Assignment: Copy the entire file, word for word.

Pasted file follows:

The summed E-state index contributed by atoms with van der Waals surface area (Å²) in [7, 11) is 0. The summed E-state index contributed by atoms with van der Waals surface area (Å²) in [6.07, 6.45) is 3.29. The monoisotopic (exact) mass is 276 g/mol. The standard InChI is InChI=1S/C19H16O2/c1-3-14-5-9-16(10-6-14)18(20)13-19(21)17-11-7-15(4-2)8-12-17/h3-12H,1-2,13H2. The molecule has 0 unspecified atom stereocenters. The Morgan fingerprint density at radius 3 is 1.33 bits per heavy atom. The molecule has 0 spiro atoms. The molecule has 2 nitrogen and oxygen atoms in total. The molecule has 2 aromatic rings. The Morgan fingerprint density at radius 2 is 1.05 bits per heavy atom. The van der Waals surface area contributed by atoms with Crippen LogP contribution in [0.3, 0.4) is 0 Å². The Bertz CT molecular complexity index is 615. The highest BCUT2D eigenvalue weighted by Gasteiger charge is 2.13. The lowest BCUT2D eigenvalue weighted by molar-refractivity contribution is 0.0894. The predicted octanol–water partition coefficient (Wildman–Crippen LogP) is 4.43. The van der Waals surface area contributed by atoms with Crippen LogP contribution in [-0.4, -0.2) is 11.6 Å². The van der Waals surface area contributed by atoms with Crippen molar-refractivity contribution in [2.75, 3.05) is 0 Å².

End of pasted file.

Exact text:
The summed E-state index contributed by atoms with van der Waals surface area (Å²) in [7, 11) is 0. The summed E-state index contributed by atoms with van der Waals surface area (Å²) in [6.07, 6.45) is 3.29. The monoisotopic (exact) mass is 276 g/mol. The standard InChI is InChI=1S/C19H16O2/c1-3-14-5-9-16(10-6-14)18(20)13-19(21)17-11-7-15(4-2)8-12-17/h3-12H,1-2,13H2. The molecule has 0 unspecified atom stereocenters. The Morgan fingerprint density at radius 3 is 1.33 bits per heavy atom. The molecule has 0 spiro atoms. The molecule has 2 nitrogen and oxygen atoms in total. The molecule has 2 aromatic rings. The Morgan fingerprint density at radius 2 is 1.05 bits per heavy atom. The van der Waals surface area contributed by atoms with Crippen LogP contribution in [0.3, 0.4) is 0 Å². The Bertz CT molecular complexity index is 615. The highest BCUT2D eigenvalue weighted by Gasteiger charge is 2.13. The lowest BCUT2D eigenvalue weighted by molar-refractivity contribution is 0.0894. The predicted octanol–water partition coefficient (Wildman–Crippen LogP) is 4.43. The van der Waals surface area contributed by atoms with Crippen LogP contribution in [-0.4, -0.2) is 11.6 Å². The van der Waals surface area contributed by atoms with Crippen molar-refractivity contribution in [2.75, 3.05) is 0 Å².